16. In a diversity receiving system for the reception of wave length modulated wave energy, a plurality of wave length modulated wave receivers each including wave pick-up means, wave length modulated wave energy demodulating means, and wave amplitude variation rectifying means, means for impressing modulated wave energy on each of said rectifying means, a coupling between the pick-up means and the wave length modulated demodulating means, a common output circuit, a coupling between each of the wave length modulated wave demodulating means and said common output circuit, wave amplifying means of variable gain in one of said last two couplings, and means coupling the wave amplitude variation rectifying means in each receiver to the amplifier of variable gain in the remaining receivers to control the gain of a plurality of the receivers in accordance with the output of the rectifying means in one receiver.

17. In a diversity receiving system for the reception of wave length modulated wave energy, a. plurality of wave length modulated wave receivers each- including wave pick-up means coupled to wave amplitude limiting means, wave length modulated wave energy demodulating means, and wave amplitude variation rectifying means, a coupling between the pick-up means and the rectifying means, a coupling between the amplitude limting means and the wave length modulated demodulating means, a common output circuit, an amplifier of variable gain coupling each of the wave length modulated wave demodulating means to said common output circuit, and means coupling the wave amplitude variation rectifying means in each receiver to the amplifier of variable gain in the remaining receivers to control the gain of a plurality of the-receivers in accordance with the output of the rectifier in one receiver.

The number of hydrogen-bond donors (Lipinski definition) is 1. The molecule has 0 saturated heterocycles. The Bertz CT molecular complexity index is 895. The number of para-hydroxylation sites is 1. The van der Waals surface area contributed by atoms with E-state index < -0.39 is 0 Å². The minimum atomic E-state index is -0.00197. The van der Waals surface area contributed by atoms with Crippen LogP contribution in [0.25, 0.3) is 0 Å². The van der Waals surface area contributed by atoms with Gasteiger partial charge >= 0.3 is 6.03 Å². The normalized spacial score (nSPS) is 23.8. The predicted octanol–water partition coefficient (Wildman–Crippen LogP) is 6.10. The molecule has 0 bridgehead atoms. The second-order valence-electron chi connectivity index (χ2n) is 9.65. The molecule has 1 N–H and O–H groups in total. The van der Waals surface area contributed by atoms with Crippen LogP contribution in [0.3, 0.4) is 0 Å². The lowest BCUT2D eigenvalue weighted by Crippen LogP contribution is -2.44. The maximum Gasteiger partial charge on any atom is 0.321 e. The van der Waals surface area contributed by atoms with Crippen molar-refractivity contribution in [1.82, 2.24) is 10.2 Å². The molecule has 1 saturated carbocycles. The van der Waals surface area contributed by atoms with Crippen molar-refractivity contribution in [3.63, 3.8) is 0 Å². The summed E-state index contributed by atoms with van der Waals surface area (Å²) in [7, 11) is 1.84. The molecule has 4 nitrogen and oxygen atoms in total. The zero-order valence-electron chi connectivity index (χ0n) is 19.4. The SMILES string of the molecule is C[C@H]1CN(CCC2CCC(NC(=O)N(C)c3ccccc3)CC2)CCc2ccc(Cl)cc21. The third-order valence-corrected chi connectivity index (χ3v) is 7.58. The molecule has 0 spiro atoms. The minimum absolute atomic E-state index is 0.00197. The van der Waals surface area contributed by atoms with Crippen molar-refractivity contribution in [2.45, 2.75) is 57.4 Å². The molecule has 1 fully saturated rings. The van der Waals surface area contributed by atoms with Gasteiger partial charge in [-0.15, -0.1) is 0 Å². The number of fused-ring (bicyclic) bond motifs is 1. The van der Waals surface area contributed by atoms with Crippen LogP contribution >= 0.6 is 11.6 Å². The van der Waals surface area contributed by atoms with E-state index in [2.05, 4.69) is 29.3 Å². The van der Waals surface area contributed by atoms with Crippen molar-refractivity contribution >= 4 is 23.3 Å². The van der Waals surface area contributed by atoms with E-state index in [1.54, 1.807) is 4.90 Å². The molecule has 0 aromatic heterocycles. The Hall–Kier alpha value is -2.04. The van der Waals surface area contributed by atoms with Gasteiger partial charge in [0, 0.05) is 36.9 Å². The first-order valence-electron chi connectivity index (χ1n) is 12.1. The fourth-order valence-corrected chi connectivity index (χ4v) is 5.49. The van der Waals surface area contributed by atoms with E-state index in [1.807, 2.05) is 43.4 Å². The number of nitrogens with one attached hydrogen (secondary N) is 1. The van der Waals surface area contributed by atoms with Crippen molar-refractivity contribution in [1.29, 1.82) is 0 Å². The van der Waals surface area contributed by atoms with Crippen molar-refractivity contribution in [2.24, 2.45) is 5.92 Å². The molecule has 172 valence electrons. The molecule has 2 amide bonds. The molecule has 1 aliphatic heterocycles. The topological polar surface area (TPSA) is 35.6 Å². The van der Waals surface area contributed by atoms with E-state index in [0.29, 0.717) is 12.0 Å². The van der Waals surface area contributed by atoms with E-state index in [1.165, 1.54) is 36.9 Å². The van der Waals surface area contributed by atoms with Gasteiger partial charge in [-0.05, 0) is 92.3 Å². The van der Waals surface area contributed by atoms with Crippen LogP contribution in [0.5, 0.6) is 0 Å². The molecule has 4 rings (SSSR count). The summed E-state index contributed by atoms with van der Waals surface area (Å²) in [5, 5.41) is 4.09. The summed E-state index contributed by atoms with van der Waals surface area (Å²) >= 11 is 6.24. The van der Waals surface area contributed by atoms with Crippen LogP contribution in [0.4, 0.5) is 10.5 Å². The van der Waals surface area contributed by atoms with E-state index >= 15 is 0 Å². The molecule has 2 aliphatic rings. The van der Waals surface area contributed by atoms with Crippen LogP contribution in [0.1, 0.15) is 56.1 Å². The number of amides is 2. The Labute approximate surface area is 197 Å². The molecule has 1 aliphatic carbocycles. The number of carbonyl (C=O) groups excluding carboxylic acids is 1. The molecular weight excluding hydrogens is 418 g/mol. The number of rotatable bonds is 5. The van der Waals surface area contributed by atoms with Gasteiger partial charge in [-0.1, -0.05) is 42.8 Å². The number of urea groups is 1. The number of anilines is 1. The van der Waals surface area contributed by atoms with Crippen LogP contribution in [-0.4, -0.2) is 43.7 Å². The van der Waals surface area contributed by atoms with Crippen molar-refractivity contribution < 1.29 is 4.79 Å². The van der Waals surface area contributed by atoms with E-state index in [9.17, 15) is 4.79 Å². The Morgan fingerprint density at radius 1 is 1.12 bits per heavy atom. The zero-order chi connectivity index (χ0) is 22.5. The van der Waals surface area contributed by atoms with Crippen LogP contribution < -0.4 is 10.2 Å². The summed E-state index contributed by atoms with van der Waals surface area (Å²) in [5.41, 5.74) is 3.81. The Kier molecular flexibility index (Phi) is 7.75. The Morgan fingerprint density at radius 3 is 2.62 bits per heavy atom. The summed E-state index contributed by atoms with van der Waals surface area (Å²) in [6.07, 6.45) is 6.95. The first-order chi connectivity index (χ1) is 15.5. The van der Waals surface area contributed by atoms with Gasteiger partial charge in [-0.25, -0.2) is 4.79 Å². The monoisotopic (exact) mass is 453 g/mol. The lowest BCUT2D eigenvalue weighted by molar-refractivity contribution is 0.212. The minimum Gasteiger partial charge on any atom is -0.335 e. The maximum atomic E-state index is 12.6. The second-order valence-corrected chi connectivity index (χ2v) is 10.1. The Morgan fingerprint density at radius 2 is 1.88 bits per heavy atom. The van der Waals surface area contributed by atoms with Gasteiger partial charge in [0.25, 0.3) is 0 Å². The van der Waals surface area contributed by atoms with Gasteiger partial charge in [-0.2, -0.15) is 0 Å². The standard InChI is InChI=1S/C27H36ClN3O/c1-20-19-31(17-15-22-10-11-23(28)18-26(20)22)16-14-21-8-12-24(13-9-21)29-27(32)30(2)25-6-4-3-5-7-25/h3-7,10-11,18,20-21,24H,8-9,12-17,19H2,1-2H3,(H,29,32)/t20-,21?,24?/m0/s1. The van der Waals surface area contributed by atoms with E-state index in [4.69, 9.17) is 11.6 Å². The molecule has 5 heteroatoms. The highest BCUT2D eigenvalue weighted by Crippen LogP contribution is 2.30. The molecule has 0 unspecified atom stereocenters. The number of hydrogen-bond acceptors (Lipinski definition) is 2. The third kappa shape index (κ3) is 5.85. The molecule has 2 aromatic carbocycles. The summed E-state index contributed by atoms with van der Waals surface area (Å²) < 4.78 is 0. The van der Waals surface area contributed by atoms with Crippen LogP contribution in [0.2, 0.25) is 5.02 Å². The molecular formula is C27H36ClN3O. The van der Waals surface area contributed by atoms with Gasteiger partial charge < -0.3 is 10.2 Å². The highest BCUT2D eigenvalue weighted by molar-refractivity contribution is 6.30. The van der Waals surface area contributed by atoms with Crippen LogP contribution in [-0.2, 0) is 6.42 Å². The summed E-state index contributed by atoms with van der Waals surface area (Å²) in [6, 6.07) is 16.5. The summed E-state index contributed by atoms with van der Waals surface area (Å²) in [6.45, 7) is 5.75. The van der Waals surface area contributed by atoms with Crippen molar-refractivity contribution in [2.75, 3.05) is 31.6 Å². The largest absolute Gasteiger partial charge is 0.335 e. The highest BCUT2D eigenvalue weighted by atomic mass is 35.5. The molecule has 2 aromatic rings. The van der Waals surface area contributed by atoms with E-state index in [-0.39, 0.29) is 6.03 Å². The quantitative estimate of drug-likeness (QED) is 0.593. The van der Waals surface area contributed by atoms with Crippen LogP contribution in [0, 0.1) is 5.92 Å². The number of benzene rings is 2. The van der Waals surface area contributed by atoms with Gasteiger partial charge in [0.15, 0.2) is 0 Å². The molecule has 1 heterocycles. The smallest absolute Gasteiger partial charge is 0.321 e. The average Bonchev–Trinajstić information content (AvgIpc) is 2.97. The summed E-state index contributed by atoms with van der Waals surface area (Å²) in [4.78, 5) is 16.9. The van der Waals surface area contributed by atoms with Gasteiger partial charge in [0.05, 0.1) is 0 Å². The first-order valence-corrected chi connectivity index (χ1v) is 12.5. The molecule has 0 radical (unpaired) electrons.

18. In a diversity receiving system for the reception of modulated wave energy, a plurality of modulated wave receivers each including, modulated wave pick-up means, modulated wave. energy demodulating means, means .coupling said demodulating means to said pick-up means, a coupling between the demodulating means of each receiver and a common output circuit, an amplifier of variable gain for each receiver in one of said last two couplings, means in each receiver for producing potentials which vary with the amplitude of the wave picked up by the said receiver pick-up means for controlling the gain of the amplifiers of variable gain in the other receivers, and rectifier means coupled to the amplifiers of variable gain and excited by output energy in said common circuit for controlling the gain of all of said amplifiers of variable gain. 19. In a diversity receiving system for the reception of wave length modulated wave energy, a plurality of receivers each including wave energy amplifying means, an amplitude limiter coupled to said amplifying means, a wave length modulation detector coupled to said limiting means, a variable gain amplifier coupled to said wave length modulation wave detector, a common output coupled to the variable gain amplifier in each receiver, wave rectifying means xty coupled to the amplifying means in each receiver, means coupling the rectifying means of each receiver to the amplifier of variable gain in the remaining receivers to control the output of the remaining receivers in accordance with the amplitude of the wave energy in the amplifying means of each receiver, and means for controlling the gain of all of the receivers in accordance with the amplitude of the combined receiver outputs in said output circuit.